When planning a kernel development project, it makes great sense to hold discussions with the community before launching into implementation. Early communication can save time and trouble in a number of ways:
- It may well be that the problem is addressed by the kernel in ways which you have not understood. The Linux kernel is large and has a number of features and capabilities which are not immediately obvious. Not all kernel capabilities are documented as well as one might like, and it is easy to miss things. Your author has seen the posting of a complete driver which duplicated an existing driver that the new author had been unaware of. Code which reinvents existing wheels is not only wasteful; it will also not be accepted into the mainline kernel.
- There may be elements of the proposed solution which will not be acceptable for mainline merging. It is better to find out about problems like this before writing the code.
- It’s entirely possible that other developers have thought about the problem; they may have ideas for a better solution, and may be willing to help in the creation of that solution.
Years of experience with the kernel development community have taught a clear lesson: kernel code which is designed and developed behind closed doors invariably has problems which are only revealed when the code is released into the community. Sometimes these problems are severe, requiring months or years of effort before the code can be brought up to the kernel community’s standards. Some examples include:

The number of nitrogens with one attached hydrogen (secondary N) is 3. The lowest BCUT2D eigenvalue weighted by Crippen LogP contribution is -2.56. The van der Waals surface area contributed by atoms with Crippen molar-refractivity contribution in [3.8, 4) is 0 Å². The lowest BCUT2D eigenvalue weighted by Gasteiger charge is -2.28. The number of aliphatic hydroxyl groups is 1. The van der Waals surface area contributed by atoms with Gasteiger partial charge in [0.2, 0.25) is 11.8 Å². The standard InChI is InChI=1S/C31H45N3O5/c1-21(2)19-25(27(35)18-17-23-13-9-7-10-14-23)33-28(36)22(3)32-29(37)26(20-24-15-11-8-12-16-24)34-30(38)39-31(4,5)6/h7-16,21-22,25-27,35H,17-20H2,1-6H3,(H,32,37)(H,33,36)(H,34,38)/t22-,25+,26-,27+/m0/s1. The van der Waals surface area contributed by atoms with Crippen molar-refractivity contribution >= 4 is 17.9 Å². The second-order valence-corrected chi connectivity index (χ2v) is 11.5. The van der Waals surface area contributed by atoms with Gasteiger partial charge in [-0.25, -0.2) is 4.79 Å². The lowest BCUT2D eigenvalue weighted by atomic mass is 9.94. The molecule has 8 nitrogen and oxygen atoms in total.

- The Devicescape network stack was designed and implemented for single-processor systems. It could not be merged into the mainline until it was made suitable for multiprocessor systems. Retrofitting locking and such into code is a difficult task; as a result, the merging of this code (now called mac80211) was delayed for over a year.
- The Reiser4 filesystem included a number of capabilities which, in the core kernel developers‘ opinion, should have been implemented in the virtual filesystem layer instead. It also included features which could not easily be implemented without exposing the system to user-caused deadlocks. The late revelation of these problems – and refusal to address some of them – has caused Reiser4 to stay out of the mainline kernel.
- The AppArmor security module made use of internal virtual filesystem data structures in ways which were considered to be unsafe and unreliable. This code has since been significantly reworked, but remains outside of the mainline.
In each of these cases, a great deal of pain and extra work could have been avoided with some early discussion with the kernel developers.